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Moving Toward Better Health

The official blog of Konicki Schumacher Chiropractic


My Back Hurts When Standing

Posted by Dr. Tom Konicki
Dr. Tom Konicki
Dr. Thomas Konicki earned his B.S. in Biology at the University of Cincinnati and then went on to the Los Ange...
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in Self-Care/Prevention

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Dear Dr. Konicki,

Question: My low back hurts when I stand for even short periods of time. It seems to go away when I walk or sit down. What could cause that?

Answer: There are several structures in your spine that can cause pain. This includes muscles, discs, nerves, spinal cord and facet joints. Facet joints are small joints in your spine that guide and limit how you move. These small joints are not designed to have a lot of pressure. When you put pressure on these joints, it can cause back pain.

A common cause of low back pain with standing is foot pronation. Foot pronation is when your feet roll inward. It is commonly called flat feet, but you may have a normal arch and still have foot pronation. In fact, your feet may not hurt at all! The foot simply rolls inward too far, which then twists your leg inward and rotates your pelvis forward. This results in too much curve in your low back, causing your low back to arch too much. This in turn jams the facet joints and causes low back pain.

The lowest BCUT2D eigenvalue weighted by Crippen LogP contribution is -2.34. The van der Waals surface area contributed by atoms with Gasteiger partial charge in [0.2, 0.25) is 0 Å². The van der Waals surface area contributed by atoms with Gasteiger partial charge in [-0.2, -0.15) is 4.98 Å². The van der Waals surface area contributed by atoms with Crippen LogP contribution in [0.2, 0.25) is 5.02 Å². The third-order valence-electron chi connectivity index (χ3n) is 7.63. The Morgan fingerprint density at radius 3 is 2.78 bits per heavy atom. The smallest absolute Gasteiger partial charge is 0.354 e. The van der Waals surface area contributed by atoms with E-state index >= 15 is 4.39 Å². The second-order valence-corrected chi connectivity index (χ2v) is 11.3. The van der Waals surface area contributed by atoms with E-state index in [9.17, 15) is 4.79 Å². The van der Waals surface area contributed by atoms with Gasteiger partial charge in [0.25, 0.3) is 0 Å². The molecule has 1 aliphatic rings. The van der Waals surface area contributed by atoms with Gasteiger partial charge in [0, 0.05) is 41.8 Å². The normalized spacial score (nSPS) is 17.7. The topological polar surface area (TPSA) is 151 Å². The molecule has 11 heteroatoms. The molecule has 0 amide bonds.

You can see if different shoes make a difference in your back pain when you stand. Any type of high heel can cause more curve in the low back and create back pain. My suggestion is to try a good athletic shoe that has good support and see if this makes a difference. If it does, you may be having foot pronation that contributes to your low back pain.

In some cases, orthotics or shoe inserts are needed to relieve the pressure on your low back. This may be as easy as a generic arch support from a pharmacy or sporting goods store. Or it may be more involved, requiring a custom-made orthotic for your foot. I personally wear custom-made orthotics since I stand all day for my job as a chiropractor. This keeps me pain-free. If I don't wear these, my low back gets tight rather quickly and I must stretch it out by touching my toes.

There are many health professionals that understand the relationship of the feet to low back pain. This includes chiropractors, physical therapists, podiatrists and orthopedic doctors. If you suspect you have this type of problem, consult the doctor or specialist you trust.

Copyright © 2008 - Konicki Schumacher Chiropractic. All rights reserved.

About Dr. Konicki

Dr. Tom Konicki is a board certified chiropractic orthopedist and has practiced for many years in South Dayton. You can reach him at www.kschiro.com or mail your questions to Ask the Chiropractor, 2165 Miamisburg-Centerville Road, Dayton, Ohio 45459.

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